The Assonant Armory Elana Mann IMAGES

September 24—November 5, 2016

Reception: Saturday, September 24, 7–10PM
Opening Performance: 8PM
Location: 3006 W 7TH ST STE 220 Los Angeles CA 90005
Exhibition Hours: Wednesday–Saturday, 12–6PM and by appointment
Opening Night Parking: 2904 W 7TH ST

 

Commonwealth and Council presents The Assonant Armory by Elana Mann, an exhibition of sculptural instruments for the human voice retooled from musical horns and megaphones in solidarity with social justice movements.

Mann creates hybrid forms, synthesizing casts of the human figure with acoustic properties. These sculptural instruments demonstrate the symbolic and physical ways vocal sounds travel through the human body and affect the politics of the surrounding world. Hand gestures implemented for “hands-up-don’t-shoot-horns” and “histophones” call out for social justice by literally covering up the mouth of the speaker, while simultaneously amplifying the voice. Whereas “Donald Trump(et)” effectively dampens hate speech by plugging a megaphone with a life cast of an anus, rendering it mute.

In the exhibition, twenty plastic casts of “hands-up-don’t-shoot-horns” and “histophones” are presented in an armory-like setting, assembled and ready for marches into the streets or heated debates. Aluminum casts of “hands-up-don’t-shoot-horns” and “histophones” penetrate the parameters of the room where the bronze “Donald Trump(et)” listens in silence. This architectural intervention boosts the voices of the people in the surrounding hallways, displacing the political silos most citizens occupy in complicity.

The Assonant Armory is a turning point for Mann who, for the past six years, has focused on the act of listening as it relates to political and social change. She has explored listening through military spying devices, antique hearing aids, experimental choirs, and community engaged dialogues. With this new series of sculptural instruments for the human voice, she shifts her attention from active listener to conscientious speaker.

A performance with the sculptural instruments at the opening night of the exhibition will examine the sound bites and resistance songs floating through the airwaves of this electoral season. Performance scores are inspired and written for individuals who influence the art and activist landscape of Los Angeles. The performance will take place at 8PM on September 24th and includes: Marshall Astor, John Bertal, Toro Castaño, Justin Dixon, Diana-Sofia Estrada, Corey Fogel, Amanda Yates Garcia, Janice Gomez, Robby Herbst, Atticus Korman, Michele Jaquis, Allison Johnson, Kimberly Kim, laub, Derrick Maddox, Jennifer Moon, Thinh Nguyen, Guan Rong, Yoshie Sakai, and Mariangeles Soto-Diaz.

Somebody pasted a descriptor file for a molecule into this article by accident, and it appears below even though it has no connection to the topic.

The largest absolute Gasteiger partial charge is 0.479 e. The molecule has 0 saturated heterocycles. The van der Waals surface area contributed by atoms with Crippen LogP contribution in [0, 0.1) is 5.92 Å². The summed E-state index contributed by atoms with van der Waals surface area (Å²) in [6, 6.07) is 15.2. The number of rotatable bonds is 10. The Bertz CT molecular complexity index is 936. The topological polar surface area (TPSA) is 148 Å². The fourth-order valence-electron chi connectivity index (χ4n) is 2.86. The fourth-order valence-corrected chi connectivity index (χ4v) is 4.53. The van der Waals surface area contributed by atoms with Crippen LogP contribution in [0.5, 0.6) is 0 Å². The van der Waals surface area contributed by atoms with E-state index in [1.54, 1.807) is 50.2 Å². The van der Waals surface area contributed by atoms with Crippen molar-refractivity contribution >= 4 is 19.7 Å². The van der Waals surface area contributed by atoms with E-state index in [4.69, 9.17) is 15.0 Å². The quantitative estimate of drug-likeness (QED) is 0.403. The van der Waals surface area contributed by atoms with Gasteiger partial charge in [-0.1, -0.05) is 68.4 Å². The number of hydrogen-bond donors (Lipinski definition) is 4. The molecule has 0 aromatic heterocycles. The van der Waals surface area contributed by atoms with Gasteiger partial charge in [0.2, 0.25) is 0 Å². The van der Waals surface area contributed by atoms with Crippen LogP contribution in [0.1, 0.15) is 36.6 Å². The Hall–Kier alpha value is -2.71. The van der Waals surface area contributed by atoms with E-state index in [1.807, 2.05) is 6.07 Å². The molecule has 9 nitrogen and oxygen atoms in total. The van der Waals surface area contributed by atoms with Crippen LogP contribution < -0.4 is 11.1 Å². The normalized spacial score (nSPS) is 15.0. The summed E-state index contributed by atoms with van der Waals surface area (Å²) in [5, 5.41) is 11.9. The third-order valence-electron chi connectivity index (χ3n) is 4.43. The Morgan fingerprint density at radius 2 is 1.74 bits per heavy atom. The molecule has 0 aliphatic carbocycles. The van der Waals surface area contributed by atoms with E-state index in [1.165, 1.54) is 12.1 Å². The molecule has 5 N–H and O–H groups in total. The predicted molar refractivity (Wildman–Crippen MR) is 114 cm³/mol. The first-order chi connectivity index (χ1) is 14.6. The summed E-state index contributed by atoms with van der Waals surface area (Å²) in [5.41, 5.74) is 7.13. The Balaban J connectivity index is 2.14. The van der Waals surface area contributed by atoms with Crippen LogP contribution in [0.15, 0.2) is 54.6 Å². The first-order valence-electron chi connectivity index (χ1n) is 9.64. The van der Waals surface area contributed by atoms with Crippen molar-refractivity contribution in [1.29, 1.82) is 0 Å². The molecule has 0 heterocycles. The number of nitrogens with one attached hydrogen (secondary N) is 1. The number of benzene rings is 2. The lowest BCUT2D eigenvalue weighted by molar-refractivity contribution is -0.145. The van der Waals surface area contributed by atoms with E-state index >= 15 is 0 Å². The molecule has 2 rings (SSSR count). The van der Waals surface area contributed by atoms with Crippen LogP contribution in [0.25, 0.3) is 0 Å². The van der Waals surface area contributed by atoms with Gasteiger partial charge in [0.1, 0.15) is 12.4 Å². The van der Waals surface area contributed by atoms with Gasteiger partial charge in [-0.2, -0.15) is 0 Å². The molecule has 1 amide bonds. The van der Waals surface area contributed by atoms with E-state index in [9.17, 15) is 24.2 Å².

Special thanks: Jean-Paul Leonard, Mihail Mann-Leonard, Belle & Jason Mann, Mary Hill, Rob Lan, John Birtel, Audrey Chan, Timothy Berg, Rebekah Myers, Jonas N. T. Becker, James Naish, and O&M Leather.

Elana Mann (b. 1980, Boston, MA) has presented her artwork in city parks, museums, galleries, and buses including: the Museum of Contemporary Art, San Diego; Ben Maltz Gallery, Otis College of Art and Design, Los Angeles; REDCAT, Los Angeles; The Ford Foundation, New York; The Hirshhorn Museum and Sculpture Garden, Washington D.C.; A Gentil Carioca, Rio de Janeiro, Brazil; The Getty Villa, Los Angeles; LA Metro Freewaves project; and the Lu Xun Academy of Fine Arts, Shenyang, China. She is involved with numerous collaborative/collective endeavors and most recently organized Chats About Change with Robby Herbst, a series of grass-roots conversations with artists involved in creative social change. She is a recipient of awards from the California Community Foundation, the Center for Creative Innovation, and the Rema Hort Mann Foundation. Her projects have been covered by the Los Angeles Times, LA Weekly, NPR, O Globo, El País, La República, and X-Tra Magazine, among others. Her writing has been published in periodicals and books such as Afterall journal, Art 21, and In the Canyon, Revise the Canon. She received her BFA from Washington University in St. Louis, St. Louis, MO and her MFA from California Institute of the Arts, Valencia, CA. Mann lives in South Pasadena with her partner and son.